There’s also a men­tal state tracker bot that records speech and comes back with an anal­y­sis of what some­one’s tone says about how they feel. This could help iden­tify those who need im­me­di­ate health ser­vices. Other bots get right into symp­toms and sug­gest when you should get pro­fes­sional help. There’s a vir­tual re­al­ity bot for help with coun­ter­ing ad­dic­tion. The bot Symp­to­mate helps users find the pos­si­ble causes for their symp­toms. One called MedZango, a work in progress, wants to help pa­tients cre­ate a onepage ac­tion sum­mary.

Dig­i­tal em­pa­thy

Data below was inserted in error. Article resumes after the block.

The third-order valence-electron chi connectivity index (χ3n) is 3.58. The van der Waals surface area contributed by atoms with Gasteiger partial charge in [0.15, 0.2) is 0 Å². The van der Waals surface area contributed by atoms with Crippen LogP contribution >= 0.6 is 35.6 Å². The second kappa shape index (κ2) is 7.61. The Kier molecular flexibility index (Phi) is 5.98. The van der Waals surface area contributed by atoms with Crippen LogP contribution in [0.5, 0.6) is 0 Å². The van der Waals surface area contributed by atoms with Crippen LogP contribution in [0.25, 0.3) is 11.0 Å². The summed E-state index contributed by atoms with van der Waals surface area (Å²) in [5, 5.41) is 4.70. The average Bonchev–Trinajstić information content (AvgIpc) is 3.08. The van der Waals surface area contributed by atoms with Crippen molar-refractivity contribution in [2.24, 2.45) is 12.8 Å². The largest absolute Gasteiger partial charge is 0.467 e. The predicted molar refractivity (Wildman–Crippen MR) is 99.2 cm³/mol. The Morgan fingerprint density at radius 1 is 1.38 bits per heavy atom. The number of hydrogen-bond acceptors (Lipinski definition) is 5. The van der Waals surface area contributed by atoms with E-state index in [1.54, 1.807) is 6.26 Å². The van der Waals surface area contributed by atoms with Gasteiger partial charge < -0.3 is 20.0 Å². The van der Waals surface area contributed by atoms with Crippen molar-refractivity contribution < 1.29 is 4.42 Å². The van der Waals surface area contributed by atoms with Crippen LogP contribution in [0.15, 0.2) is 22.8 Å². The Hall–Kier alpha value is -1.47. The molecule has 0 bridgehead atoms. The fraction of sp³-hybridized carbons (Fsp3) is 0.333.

But the kind of bot that could re­ally be help­ful is one that does a good job of ‘lis­ten­ing’ and ask­ing in­tel­li­gent ques­tions to help a per­son cope bet­ter, work on an ac­tion plan or re­lax. One re­cently launched such en­tity goes by the amus­ing name of Woe­bot and can be called up by just typ­ing Woe­bot in the reg­u­lar search bar in the Mes­sen­ger app. Woe­bot, the talk ther­a­pist, checks on you once a day and is around to chat in a friendly man­ner, help­ing with this and that — some­thing your doc­tor will never be able to do, es­pe­cially at mid­night when you’re up feel­ing sad. “It’s al­most bor­der­line il­le­gal to say this in my pro­fes­sion,” Ali­son Darcy, Woe­bot’s psy­chol­o­gist CEO tells Wired. “But there’s a lot of noise in hu­man re­la­tion­ships. Noise is the fear of be­ing judged. That’s what stigma re­ally is. There’s noth­ing like vent­ing to an anony­mous al­go­rithm to lift that fear of judge­ment,” she says. But Woe­bot would cost you a good $39 a month, which is a lot to pay on a reg­u­lar ba­sis.